The two car “Hybari” train -- a combination of hybrid and the Japanese word for a lark -- cost about 4 billion yen ($35 million) to develop and can travel up to 140 kilometers (87 miles) at a top speed of 100 km/h on a single filling of hydrogen.
East Japan Railway Co., which developed the train in partnership with Toyota Motor Corp. and Hitachi Ltd. plan to use them to replace its diesel fleet and look to export markets. Commercial services should begin in 2030.
Japan has made hydrogen a key clean-energy source to reach net zero. Toyota is aiming for a tenfold increase in the production of hydrogen-fueled Mirai cars with its second-generation model, while more fuel-cell buses and commercial vehicles are on the road.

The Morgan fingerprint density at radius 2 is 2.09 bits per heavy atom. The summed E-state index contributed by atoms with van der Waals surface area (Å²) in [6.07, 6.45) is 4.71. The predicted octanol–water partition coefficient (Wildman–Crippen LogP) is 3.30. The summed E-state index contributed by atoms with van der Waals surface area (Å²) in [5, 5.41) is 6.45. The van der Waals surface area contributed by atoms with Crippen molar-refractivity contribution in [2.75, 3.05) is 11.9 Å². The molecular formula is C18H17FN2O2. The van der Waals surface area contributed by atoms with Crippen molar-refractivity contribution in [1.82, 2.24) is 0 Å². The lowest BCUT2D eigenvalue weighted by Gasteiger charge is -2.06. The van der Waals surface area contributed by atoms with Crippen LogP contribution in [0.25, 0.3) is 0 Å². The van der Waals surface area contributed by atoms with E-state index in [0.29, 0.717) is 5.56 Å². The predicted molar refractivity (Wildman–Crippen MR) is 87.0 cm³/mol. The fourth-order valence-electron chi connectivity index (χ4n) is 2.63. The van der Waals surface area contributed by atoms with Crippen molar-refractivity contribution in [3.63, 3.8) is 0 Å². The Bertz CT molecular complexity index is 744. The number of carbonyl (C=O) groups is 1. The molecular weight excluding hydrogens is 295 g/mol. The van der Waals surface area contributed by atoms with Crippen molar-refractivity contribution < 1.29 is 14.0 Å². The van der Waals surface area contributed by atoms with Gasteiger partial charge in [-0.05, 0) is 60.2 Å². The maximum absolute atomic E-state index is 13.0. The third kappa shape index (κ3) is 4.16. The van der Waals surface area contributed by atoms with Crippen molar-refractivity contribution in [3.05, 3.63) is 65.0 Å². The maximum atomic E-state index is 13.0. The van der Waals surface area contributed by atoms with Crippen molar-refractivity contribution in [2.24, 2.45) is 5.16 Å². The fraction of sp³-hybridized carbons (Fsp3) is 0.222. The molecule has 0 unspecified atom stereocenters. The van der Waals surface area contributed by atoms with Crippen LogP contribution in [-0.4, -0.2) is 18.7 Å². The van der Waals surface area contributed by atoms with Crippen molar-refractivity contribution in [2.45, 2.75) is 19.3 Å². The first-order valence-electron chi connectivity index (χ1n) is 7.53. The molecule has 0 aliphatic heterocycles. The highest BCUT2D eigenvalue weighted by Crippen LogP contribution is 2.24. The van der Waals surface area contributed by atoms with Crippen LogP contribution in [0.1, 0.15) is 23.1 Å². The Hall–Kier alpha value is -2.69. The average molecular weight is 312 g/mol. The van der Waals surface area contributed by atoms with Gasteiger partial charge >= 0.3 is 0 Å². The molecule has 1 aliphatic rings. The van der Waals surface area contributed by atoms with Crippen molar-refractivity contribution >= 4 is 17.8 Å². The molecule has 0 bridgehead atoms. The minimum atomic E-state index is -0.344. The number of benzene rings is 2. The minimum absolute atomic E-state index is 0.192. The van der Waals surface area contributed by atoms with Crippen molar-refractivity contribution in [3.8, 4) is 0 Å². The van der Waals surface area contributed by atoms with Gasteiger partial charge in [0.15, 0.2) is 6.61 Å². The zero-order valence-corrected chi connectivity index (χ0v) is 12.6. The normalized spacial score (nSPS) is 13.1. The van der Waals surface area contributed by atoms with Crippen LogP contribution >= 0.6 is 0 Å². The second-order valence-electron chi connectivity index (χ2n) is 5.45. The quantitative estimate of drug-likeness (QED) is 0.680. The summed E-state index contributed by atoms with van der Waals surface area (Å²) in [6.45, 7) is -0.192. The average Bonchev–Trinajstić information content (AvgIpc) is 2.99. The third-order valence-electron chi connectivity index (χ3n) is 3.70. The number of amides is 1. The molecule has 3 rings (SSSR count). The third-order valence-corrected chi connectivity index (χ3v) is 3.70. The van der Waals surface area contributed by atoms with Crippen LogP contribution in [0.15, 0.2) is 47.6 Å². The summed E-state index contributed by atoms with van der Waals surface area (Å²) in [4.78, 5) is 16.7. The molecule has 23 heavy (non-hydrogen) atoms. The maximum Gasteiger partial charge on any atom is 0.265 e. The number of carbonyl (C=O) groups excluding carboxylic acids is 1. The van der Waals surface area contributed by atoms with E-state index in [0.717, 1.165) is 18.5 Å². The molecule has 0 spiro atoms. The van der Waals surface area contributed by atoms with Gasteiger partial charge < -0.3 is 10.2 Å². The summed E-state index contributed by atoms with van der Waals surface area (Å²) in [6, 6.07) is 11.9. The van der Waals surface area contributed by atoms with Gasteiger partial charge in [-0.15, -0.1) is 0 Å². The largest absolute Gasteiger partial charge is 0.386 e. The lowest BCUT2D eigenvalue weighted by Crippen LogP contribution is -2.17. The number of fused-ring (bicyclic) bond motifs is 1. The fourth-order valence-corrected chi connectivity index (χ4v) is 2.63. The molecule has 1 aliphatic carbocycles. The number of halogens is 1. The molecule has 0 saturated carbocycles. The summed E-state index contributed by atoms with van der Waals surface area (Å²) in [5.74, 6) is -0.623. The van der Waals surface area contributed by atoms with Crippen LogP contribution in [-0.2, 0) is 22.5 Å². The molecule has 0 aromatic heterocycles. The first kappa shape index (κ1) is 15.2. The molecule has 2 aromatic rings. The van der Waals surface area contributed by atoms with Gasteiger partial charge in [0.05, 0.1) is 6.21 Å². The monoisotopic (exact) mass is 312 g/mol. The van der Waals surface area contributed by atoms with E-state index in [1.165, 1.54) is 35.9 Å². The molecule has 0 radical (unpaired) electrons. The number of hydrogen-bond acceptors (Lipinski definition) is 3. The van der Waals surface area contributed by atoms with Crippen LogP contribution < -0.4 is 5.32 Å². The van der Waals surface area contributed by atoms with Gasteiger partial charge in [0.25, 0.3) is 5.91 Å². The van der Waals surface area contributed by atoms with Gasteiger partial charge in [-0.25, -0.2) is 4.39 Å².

The government has said it aims to boost hydrogen’s usage amount to 20 million tons by 2050, while energy companies like Iwatani Corp. and Kawasaki Heavy Industries Ltd. are trying to build hydrogen supply chains to bring down its price.
Europe has been a pioneer in hydrogen trains, with Germany rolling out the world’s first train built by Alstom SA in 2018. Siemens AG and Deutsche Bahn AG are developing new regional trains and special fueling stations and will test them in 2024.